As both a transgender woman and one of the few women teaching computer science, I feel it is important to be visible and approachable in order to help others see that transitioning is not something to be afraid of, but a way for people to present as they are most comfortable – which is likely to make them both happier and more productive in the workplace. It saddens me that some of the students I support feel it is difficult for them to transition while studying, and I hope that I can do my bit as role model and supportive and friendly ear.

Sarah Slater is senior lecturer in computer science at the University of Wolverhampton.

2015 Birkbeck Media Services/Dominic Mifsud

Many of those engaged in these early struggles and projects have sustained strong supportive networks. I have benefited hugely from these

As a gay academic working on queer themes in history, my feelings of comfort and belonging owe a lot to the emergence of new areas of scholarship, to my discovery of community among colleagues and students – and to good timing.

I began my postgraduate studies in the mid‑1990s, just as work on gender and sexuality had gained some credibility and was even fashionable in some places – not least at Queen Mary University of London, where I found myself. By the time I emerged with my PhD in 2000, much ground had already been laid and my specialism was not the impediment to gaining an academic post that it had been for the preceding generation. There was a growing sense that explorations of sexuality had a real significance to broader understandings of society, culture and politics – past and present.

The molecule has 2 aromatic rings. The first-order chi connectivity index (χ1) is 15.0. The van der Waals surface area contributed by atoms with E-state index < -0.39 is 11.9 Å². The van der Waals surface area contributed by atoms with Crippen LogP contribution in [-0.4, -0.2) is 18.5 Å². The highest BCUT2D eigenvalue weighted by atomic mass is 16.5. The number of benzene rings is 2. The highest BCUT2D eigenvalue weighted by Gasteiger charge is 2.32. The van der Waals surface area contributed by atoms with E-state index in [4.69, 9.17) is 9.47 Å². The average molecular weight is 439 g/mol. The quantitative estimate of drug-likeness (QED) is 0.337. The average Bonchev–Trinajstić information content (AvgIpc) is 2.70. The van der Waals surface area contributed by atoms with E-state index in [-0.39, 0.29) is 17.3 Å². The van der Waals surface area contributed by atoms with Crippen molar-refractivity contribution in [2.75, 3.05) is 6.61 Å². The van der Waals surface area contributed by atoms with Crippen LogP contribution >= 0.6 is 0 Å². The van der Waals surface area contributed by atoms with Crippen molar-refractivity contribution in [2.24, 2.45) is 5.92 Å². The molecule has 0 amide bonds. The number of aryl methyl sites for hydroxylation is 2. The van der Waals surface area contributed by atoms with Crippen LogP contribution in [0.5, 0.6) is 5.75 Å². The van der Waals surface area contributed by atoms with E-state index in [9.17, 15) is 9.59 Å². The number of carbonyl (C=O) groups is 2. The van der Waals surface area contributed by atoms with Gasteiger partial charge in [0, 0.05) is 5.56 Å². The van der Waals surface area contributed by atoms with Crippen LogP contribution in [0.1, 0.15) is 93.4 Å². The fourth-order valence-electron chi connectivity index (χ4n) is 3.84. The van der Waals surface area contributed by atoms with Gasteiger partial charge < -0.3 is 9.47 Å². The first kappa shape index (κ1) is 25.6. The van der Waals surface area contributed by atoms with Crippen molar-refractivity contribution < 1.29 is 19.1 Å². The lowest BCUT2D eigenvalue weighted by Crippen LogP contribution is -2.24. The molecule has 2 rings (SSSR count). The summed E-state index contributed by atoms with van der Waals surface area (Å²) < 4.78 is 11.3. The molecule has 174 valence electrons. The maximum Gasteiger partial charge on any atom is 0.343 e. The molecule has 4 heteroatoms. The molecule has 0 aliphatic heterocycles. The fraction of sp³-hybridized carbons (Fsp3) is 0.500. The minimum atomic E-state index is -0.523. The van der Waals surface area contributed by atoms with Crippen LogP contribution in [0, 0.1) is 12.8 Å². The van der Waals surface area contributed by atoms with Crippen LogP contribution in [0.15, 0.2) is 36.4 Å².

In the 1970s and 1980s, the scholars in the UK who inspired me – Jeffrey Weeks, Lynne Segal and Sheila Rowbotham among them – wrote much of their early work outside the university sector or against the grain of the jobs they were being paid for. They were nurtured instead by political and community networks arising from women’s and gay liberation, from the Gay Left collective and also from the History Workshop movement and journal (which, from its inception, had taken gender and sexuality – and those working beyond the academy – seriously). Such scholars had to argue that women’s and gay history were not marginal or peripheral areas of study and had a place in university departments. Once hired, some of them (including those I’ve mentioned) faced overt disdain or were “benignly” expected to focus on other things seen as more significant.

There was some notable resistance to this marginalisation. At the University of Sussex in 1991, Alan Sinfield and Jonathan Dollimore established the Sexual Dissidence master’s programme, exploring history, literature, post-structural and queer theory. It felt especially urgent in the context of the Aids crisis, Clause 28 (which prevented UK local councils from “promoting homosexuality”) and a broader homophobic backlash. Unsurprisingly, it was derided as insignificant, trendy (an insult in this context) and part of a “Loony Left” agenda. But, tellingly, the programme is still running 25 years on.

Many of those engaged in these struggles and projects have sustained strong supportive networks. I have benefited hugely from these. Research and teaching projects have meanwhile allowed me to work with LGBT community groups and with archive and museum professionals – giving me sustaining anchor points outside academia.